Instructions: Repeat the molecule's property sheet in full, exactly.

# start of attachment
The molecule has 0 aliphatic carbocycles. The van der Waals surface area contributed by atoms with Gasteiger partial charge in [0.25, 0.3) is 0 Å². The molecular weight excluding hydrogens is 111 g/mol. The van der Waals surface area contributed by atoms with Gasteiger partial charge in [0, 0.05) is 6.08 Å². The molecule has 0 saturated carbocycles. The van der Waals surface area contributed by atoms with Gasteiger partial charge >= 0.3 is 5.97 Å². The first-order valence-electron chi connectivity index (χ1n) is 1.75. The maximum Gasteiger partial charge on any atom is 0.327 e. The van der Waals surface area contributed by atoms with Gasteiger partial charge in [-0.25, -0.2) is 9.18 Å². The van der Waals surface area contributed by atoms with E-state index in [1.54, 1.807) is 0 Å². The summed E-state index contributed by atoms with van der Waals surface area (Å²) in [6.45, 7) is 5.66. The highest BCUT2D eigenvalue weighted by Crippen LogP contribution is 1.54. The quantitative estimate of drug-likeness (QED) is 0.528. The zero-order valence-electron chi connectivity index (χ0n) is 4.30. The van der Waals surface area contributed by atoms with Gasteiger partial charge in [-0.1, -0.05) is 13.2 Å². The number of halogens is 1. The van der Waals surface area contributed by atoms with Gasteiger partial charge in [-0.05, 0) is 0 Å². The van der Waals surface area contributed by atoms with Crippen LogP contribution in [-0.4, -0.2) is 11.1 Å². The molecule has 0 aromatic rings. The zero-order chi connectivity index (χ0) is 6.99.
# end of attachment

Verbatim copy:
The molecule has 0 aliphatic carbocycles. The van der Waals surface area contributed by atoms with Gasteiger partial charge in [0.25, 0.3) is 0 Å². The molecular weight excluding hydrogens is 111 g/mol. The van der Waals surface area contributed by atoms with Gasteiger partial charge in [0, 0.05) is 6.08 Å². The molecule has 0 saturated carbocycles. The van der Waals surface area contributed by atoms with Gasteiger partial charge >= 0.3 is 5.97 Å². The first-order valence-electron chi connectivity index (χ1n) is 1.75. The maximum Gasteiger partial charge on any atom is 0.327 e. The van der Waals surface area contributed by atoms with Gasteiger partial charge in [-0.25, -0.2) is 9.18 Å². The van der Waals surface area contributed by atoms with E-state index in [1.54, 1.807) is 0 Å². The summed E-state index contributed by atoms with van der Waals surface area (Å²) in [6.45, 7) is 5.66. The highest BCUT2D eigenvalue weighted by Crippen LogP contribution is 1.54. The quantitative estimate of drug-likeness (QED) is 0.528. The zero-order valence-electron chi connectivity index (χ0n) is 4.30. The van der Waals surface area contributed by atoms with Gasteiger partial charge in [-0.1, -0.05) is 13.2 Å². The number of halogens is 1. The van der Waals surface area contributed by atoms with Gasteiger partial charge in [-0.05, 0) is 0 Å². The van der Waals surface area contributed by atoms with Crippen LogP contribution in [-0.4, -0.2) is 11.1 Å². The molecule has 0 aromatic rings. The zero-order chi connectivity index (χ0) is 6.99.